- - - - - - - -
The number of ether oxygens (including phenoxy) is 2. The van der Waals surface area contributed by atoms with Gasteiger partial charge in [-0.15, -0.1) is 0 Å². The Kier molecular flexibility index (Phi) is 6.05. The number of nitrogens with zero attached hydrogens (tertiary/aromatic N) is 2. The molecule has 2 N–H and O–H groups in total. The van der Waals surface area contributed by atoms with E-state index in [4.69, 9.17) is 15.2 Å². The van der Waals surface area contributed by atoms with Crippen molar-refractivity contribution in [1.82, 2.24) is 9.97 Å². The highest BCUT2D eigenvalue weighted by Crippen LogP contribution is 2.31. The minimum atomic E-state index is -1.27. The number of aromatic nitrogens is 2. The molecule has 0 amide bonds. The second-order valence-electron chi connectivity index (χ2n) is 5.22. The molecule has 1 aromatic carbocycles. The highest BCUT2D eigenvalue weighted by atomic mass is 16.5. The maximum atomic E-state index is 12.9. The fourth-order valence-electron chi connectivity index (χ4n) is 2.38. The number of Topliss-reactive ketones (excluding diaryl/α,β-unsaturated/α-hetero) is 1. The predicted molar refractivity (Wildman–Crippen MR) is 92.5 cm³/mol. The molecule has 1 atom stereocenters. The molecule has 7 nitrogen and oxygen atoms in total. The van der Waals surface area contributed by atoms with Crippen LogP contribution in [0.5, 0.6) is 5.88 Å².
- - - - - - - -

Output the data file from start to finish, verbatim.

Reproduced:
The number of ether oxygens (including phenoxy) is 2. The van der Waals surface area contributed by atoms with Gasteiger partial charge in [-0.15, -0.1) is 0 Å². The Kier molecular flexibility index (Phi) is 6.05. The number of nitrogens with zero attached hydrogens (tertiary/aromatic N) is 2. The molecule has 2 N–H and O–H groups in total. The van der Waals surface area contributed by atoms with E-state index in [4.69, 9.17) is 15.2 Å². The van der Waals surface area contributed by atoms with Crippen molar-refractivity contribution in [1.82, 2.24) is 9.97 Å². The highest BCUT2D eigenvalue weighted by Crippen LogP contribution is 2.31. The minimum atomic E-state index is -1.27. The number of aromatic nitrogens is 2. The molecule has 0 amide bonds. The second-order valence-electron chi connectivity index (χ2n) is 5.22. The molecule has 1 aromatic carbocycles. The highest BCUT2D eigenvalue weighted by atomic mass is 16.5. The maximum atomic E-state index is 12.9. The fourth-order valence-electron chi connectivity index (χ4n) is 2.38. The number of Topliss-reactive ketones (excluding diaryl/α,β-unsaturated/α-hetero) is 1. The predicted molar refractivity (Wildman–Crippen MR) is 92.5 cm³/mol. The molecule has 1 atom stereocenters. The molecule has 7 nitrogen and oxygen atoms in total. The van der Waals surface area contributed by atoms with Crippen LogP contribution in [0.5, 0.6) is 5.88 Å².